Three dogs are on the wrong side of the glass sliding door. All want in. Bounce, bounce, bounce. Crazy dogs aren’t allowed into the house, they’re told. Demurely, and with the quiver of repressed energy, the dogs place their bottoms on the tiles. Tails are outstretched. All are attentive. The door is opened, and three happy canines burst into the house. Bark, bark, bark signals the excitement at the sudden change in fortunes.
In between the barking, Dame Plum slips in a sneaky bite of Ollie. That’s her way of saying: “I like you”. The much larger dog turns away from his general early morning foolishness, and reproaches his friend with a display of teeth and an inarticulate growling sound. After all it is difficult to bite and growl at the same time. Ruby on the other hand, taunts Ollie and encourages Dame Plum. Utter mayhem reigns.
Stored energy is quickly expended and the dogs quieten down. The three marshal in the kitchen where they mill around awaiting their breakfast. Handily it has already been prepared. Ollie drools over the thought of kibbles, home made dog food mix, yoghurt, milk and an egg. Each canine takes up their usual position, then assumes the sitting posture. Well behaved dogs are fed rapidly.
The bowls are lowered to the floor, in order. Ollie receives his first. Dame Plum second, and Ruby a distant third. It’s well known that the dog with the biggest mouth, finishes first. And yet, both Dame Plum and Ruby’s mouths are of a similar size, Ruby is the more rapid eater. Dame Plum picks at her food, but still consumes the lot.
After breakfast, the three know there’ll be a walk. Ollie goes first. Humans, are always first out the door, then a canine. Dogs don’t seek, or want equality. Ollie, come! is heard, and he’ll follow. Off the veranda, and down the steps. Through the courtyard we’ll walk with Ollie at my side. Along the path, past the firewood shed, and down a gentle ramp into the sunny orchard. The amble provides plenty of time to perform ablutions. And woe betide any deer foolish enough to be caught loitering when the big dog is on morning patrol. Ollie, go get ’em! he’s told, and he rounds them up, chases the deer to the forest edge, then promptly returns.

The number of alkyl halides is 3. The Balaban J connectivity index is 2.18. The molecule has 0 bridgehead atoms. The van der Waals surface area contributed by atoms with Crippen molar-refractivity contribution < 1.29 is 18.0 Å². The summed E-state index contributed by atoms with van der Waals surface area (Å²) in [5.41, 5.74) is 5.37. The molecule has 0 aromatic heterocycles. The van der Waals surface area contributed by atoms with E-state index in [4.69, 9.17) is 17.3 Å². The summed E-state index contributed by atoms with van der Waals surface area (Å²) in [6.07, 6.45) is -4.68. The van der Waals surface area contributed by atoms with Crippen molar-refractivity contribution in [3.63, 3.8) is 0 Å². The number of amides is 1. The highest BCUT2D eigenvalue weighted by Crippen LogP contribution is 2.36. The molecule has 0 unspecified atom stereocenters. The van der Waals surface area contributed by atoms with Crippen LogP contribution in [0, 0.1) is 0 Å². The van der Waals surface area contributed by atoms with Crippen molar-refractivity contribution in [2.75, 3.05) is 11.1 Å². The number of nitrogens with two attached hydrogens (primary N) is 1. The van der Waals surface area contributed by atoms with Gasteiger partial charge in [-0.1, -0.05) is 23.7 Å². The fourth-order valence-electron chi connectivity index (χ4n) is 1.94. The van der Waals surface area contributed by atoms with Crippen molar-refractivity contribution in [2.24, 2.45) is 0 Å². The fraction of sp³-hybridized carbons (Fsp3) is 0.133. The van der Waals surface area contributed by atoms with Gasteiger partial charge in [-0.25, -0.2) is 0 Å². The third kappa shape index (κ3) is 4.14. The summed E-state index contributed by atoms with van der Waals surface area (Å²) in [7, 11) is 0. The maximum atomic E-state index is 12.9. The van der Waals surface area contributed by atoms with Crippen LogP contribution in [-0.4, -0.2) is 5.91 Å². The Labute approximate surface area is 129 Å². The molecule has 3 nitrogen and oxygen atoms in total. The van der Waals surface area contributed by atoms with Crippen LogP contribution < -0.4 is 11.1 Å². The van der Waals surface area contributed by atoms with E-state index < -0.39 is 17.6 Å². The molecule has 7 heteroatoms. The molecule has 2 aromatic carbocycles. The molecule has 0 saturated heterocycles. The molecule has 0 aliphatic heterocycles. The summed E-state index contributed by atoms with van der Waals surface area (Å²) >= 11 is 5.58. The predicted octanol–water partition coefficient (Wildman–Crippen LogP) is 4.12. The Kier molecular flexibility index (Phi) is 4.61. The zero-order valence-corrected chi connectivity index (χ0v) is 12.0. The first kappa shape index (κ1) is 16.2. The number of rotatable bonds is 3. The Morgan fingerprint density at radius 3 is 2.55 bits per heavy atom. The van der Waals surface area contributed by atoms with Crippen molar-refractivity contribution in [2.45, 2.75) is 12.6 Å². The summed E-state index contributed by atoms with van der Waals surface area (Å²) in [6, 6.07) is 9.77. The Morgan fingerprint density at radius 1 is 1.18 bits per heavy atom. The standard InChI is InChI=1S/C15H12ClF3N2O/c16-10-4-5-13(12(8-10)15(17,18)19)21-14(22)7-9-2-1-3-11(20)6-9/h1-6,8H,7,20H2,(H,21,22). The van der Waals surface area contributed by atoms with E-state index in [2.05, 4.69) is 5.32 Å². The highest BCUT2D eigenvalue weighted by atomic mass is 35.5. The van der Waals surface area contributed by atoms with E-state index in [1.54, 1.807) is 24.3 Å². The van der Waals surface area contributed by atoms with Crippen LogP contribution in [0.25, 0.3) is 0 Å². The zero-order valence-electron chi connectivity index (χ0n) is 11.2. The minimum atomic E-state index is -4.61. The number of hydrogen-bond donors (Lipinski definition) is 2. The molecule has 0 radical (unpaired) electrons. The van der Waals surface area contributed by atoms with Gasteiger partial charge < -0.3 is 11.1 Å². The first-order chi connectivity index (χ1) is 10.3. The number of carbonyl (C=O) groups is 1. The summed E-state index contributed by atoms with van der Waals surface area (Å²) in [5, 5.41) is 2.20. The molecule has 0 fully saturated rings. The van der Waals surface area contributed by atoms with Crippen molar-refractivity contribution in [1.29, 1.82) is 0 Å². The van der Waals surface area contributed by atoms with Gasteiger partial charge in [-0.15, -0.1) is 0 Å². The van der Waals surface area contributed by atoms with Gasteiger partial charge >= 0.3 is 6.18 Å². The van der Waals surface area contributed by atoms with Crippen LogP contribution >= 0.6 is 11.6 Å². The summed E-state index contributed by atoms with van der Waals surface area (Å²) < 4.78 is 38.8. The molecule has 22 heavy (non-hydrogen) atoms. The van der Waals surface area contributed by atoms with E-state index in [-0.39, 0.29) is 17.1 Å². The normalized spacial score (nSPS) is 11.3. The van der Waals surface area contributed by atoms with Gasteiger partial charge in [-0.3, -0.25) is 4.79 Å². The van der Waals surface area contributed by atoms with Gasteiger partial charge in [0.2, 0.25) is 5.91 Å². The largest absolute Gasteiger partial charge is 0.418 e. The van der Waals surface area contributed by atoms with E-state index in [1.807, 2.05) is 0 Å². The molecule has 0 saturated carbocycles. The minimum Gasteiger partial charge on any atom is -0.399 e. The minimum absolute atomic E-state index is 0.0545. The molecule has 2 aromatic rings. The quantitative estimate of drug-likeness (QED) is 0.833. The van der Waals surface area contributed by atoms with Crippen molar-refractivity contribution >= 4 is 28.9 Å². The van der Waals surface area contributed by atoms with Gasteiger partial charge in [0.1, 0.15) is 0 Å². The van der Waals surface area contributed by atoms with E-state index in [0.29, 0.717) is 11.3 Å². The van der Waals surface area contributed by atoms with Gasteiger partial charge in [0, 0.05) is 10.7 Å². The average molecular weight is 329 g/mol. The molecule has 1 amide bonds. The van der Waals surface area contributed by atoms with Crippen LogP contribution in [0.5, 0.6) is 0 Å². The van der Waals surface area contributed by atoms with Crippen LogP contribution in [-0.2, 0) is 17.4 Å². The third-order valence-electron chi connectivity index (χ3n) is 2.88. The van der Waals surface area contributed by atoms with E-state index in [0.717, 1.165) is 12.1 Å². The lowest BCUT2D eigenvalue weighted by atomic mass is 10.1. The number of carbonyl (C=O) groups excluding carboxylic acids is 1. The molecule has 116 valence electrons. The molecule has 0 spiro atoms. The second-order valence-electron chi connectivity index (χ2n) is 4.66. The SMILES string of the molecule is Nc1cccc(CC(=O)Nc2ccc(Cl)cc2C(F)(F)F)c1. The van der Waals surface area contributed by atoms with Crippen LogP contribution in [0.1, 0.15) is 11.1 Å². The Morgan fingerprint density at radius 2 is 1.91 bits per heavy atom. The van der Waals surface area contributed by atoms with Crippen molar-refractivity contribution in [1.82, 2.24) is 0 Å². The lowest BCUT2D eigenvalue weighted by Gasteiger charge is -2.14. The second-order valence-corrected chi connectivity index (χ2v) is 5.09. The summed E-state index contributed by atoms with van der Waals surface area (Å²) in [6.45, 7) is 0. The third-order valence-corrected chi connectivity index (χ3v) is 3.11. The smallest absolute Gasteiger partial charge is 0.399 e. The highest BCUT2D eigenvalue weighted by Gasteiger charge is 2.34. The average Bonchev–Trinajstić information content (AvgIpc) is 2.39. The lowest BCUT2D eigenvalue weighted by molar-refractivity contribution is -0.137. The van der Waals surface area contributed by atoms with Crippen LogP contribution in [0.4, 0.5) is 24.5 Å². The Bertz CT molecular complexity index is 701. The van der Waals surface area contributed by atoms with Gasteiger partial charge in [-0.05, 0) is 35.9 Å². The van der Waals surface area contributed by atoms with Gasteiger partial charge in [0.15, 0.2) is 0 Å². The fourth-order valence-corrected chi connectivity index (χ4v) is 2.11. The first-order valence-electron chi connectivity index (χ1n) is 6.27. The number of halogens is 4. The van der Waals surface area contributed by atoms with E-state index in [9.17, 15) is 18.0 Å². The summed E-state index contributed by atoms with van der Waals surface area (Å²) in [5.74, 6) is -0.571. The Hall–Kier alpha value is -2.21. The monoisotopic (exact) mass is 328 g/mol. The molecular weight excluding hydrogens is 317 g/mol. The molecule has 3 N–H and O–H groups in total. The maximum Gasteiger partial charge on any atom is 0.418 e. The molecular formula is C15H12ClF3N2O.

Morning patrol includes a brief stop to water the plants in the greenhouse. Ollie sit! Bum on ground, he waits patiently outside, sometimes in the sun, other times in the shade of the solar panels. He looks all about him, but won’t go anywhere. The dog doesn’t like the inside of the greenhouse, probably something to do with sensitive noses, and the coffee grounds used in the soil mix do smell strongly.
The door to the greenhouse is soon closed, and we continue the morning patrol. Past the long shed, and back uphill through the shady orchard. Occasionally we’ll mix it up and walk the forest boundary, but it’s all the same and we walk side by side. Around past the chicken enclosure, up the new path and the house is getting ever closer. We admire the tree fern, past the mound of crushed rock with lime, and soon we’re back where we started at the stairs leading up to the veranda with a door leading into the house. The door is opened and Ollie is let back in.
Dame Plum is then called for her morning patrol. Plum, Come! she’s called. Her and I walk a similar route, but this dog is of a different sort to Ollie. Clearly a past life involved scouting duties in an army of some sort, you’d hope that things didn’t end badly. This time around however, her skills have improved. Rabbits and rats are frightened by the dog, and well they should be. Ranging slightly ahead, then off to the side, running at high speed, crashing through the garden beds seeking prey and things of interest. I continue the walk, and regularly the dog will check back in with me, providing a status update. All clear (or all dead), Boss! she’ll say.
The regular stop on patrol is to set off the watering for the pumpkin enclosure. Rabbits are known to frequent the garden beds near to there, so there’ll be more crashing sounds as dog interacts with plants. If it goes quiet for any length of time, I’ll call Plum, Come! and that’s what she’ll do. As a special treat, we visit the chickens, and there’s a command for that too: Plum, Chickens! Birds are like television for dogs.
All good things come to an end, and as we pass the tree fern again admiring the developing fronds, the house gets closer. Ablutions are had, stairs are climbed, and Dame Plum is back inside the house. Unlike the other dogs, she’ll put her feet in the water to cool off whilst having a drink. The dog is easy to walk because she worries about where I am, you can tell.
Last to head out on morning patrol is Ruby. That dog has her own thoughts: Why are you getting involved in my canine business? It’s a fair question, if somewhat sulky. We walk a slightly shorter route, that’s the plan anyway. Ruby runs everywhere at high speed. Her report card in school would have read: Ruby is a good student, with potential. However, she is easily distracted and needs to fully apply herself to the work. And that would be a fair critique.